Mudcat Café message #3880493 The Mudcat Café TM
Thread #162666   Message #3880493
Posted By: Brian Peters
05-Oct-17 - 02:34 PM
Thread Name: New Book: Folk Song in England
Subject: RE: New Book: Folk Song in England
Just to clear, by "folk songs" here, is Roud referring to songs he's given a Roud Index Number to all the folk songs he's ever come across? Is he saying 9095% of the folk songs he's ever encountered have appeared in street literature?

He means 'folk songs' as notated by collectors in late 19th / early 20th century England.

As to the other evidence, I'll let you finish the chapter rather than try to paraphrase. However I don't think SR would dispute that broadside writers were quite capable of plagiarising traditional songs as well as other people's broadsides.

'Streams of Lovely Nancy' is an interesting one. As my old friend Roy Harris once wrote: "One of the loveliest jumbles in English folk song. Impossible (so far) to know what it's all about." But then, the song as sung in the revival didn't always include all available verses.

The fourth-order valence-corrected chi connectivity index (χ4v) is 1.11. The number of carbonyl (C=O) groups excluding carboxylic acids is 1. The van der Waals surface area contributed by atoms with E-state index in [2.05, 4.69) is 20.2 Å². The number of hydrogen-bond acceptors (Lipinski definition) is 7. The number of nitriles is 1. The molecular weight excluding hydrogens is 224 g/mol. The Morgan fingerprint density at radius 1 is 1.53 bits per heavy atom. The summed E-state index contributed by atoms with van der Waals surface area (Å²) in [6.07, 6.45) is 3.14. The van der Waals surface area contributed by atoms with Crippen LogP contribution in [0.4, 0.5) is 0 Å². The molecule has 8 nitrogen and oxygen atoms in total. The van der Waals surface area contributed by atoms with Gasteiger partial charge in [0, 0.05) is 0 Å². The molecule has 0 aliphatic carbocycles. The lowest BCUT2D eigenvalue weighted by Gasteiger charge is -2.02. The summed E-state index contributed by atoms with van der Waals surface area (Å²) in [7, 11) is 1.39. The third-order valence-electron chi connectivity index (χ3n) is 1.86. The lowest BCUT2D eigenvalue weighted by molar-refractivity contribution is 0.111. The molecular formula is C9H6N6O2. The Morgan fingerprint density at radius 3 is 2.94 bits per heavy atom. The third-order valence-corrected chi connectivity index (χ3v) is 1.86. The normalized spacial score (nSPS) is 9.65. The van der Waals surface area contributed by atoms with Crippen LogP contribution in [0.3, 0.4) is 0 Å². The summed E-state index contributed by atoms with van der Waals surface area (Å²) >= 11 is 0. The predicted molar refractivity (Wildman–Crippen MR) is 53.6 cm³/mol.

I had a quick look at the Bodleian site, where there are loads of SOLN broadsides, with at least two different versions of the story (such as it is). One follows the standard opening with verses about a woman parting from her sailor lover, while in another the opening is the same, but he seems to be a soldier judging by the reference to 'marching away'. The place names change as well. What that tells me is that at least one and possibly both of these are rewrites of another text, but that the writer wasn't particularly worried that the opening verses didn't make much sense or have anything to do with the tale of the parted lovers. Here are two examples:

'Streams of Lovely Nancy' (1)

'Streams of Lovely Nancy' (2)